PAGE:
In recent weeks, an association has set up in the UK marketplace claiming to be a not-for-profit, self-regulatory franchise association. This association, alongside others, has provoked an influx of enquiries to us directly from concerned members and therefore I’d like to provide some insights, both historical and from present day as to the true nature and influence of any representative national franchise association.
The European Code of Ethics is a self-regulatory code created and translated by the European Franchise Federation (EFF) including its Member, the British Franchise Association (bfa). The Members of the EFF are its authors and guardians and it is the national franchise associations of the EFF only that have the recognised accreditation by virtue of the due process that led to their membership to the EFF. This ensures that they actively commit to abide by it, get their members to abide by it and who all do so in respect of its true and proper purpose and use.
The recognised national franchise associations of the EFF have the right and freedom to adapt the code for their country and market, of which the bfa did most recently in 2016. It is important to note that the code is not static; it is a living code and the bfa is responsible for integrating grass-roots evolutions, which in turn serves as guidance to legislators, the judiciary and other professional organisations.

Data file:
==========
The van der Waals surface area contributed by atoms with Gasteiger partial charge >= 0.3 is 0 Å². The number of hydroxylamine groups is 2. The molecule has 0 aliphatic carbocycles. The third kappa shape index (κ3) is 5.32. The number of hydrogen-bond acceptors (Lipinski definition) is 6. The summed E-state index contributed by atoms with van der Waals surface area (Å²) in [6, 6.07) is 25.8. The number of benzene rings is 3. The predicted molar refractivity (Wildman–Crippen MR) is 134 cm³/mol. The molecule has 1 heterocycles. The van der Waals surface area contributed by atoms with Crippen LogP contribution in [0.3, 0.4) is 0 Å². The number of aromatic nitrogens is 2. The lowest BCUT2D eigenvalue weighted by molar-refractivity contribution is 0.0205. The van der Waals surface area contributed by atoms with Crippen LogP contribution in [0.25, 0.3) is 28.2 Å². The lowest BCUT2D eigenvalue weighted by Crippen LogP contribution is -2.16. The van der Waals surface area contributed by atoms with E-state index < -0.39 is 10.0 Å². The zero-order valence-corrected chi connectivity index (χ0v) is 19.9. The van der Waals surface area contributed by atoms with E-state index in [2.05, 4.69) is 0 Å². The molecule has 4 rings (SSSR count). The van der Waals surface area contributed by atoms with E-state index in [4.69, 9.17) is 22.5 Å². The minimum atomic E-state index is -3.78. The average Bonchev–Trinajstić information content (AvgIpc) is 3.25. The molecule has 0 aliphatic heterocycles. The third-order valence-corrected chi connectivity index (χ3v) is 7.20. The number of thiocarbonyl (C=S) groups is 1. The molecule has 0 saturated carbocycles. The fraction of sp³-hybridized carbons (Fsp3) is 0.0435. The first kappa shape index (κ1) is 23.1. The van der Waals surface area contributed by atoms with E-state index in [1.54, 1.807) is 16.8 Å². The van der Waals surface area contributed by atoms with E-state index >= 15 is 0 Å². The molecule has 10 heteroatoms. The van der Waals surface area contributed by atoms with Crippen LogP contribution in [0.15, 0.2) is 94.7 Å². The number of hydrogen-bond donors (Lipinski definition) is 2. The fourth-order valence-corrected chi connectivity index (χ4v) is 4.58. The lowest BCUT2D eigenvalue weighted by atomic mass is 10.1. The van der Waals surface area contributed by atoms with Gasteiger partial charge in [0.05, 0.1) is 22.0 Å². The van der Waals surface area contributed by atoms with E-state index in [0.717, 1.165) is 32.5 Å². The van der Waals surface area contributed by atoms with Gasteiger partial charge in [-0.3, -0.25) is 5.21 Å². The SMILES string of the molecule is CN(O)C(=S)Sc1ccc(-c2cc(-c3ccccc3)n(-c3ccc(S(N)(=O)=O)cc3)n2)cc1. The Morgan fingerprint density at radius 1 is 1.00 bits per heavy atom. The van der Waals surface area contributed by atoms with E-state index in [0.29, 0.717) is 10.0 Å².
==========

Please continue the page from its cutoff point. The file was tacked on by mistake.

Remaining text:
As much as we encourage recognition and conformity to the Code within the UK franchise industry, The European Code of Ethics cannot simply be ‘borrowed’ as a publicity gimmick for any commercially-motivated organisation claiming to be a franchise association.
To clarify, the bfa is the only national franchise association in Britain with accreditation to the EFF, which as a consequence also gives access to the World Franchise Council (WFC). The communication, intelligence and influence at these levels enables true self-regulation and a significant ongoing due diligence framework that is sustained throughout any bfa member’s membership.
Since 1977, the bfa has protected the general public looking to invest in franchising by only promoting accredited brands. This continues to be one of our core focus areas and aligns to our vision to empower, promote and connect people in franchising. New associations setting up in the UK market do nothing but pose a risk to prospects and it is the responsibility of the bfa, and all its members, to protect the franchise industry.
Pip Wilkins QFP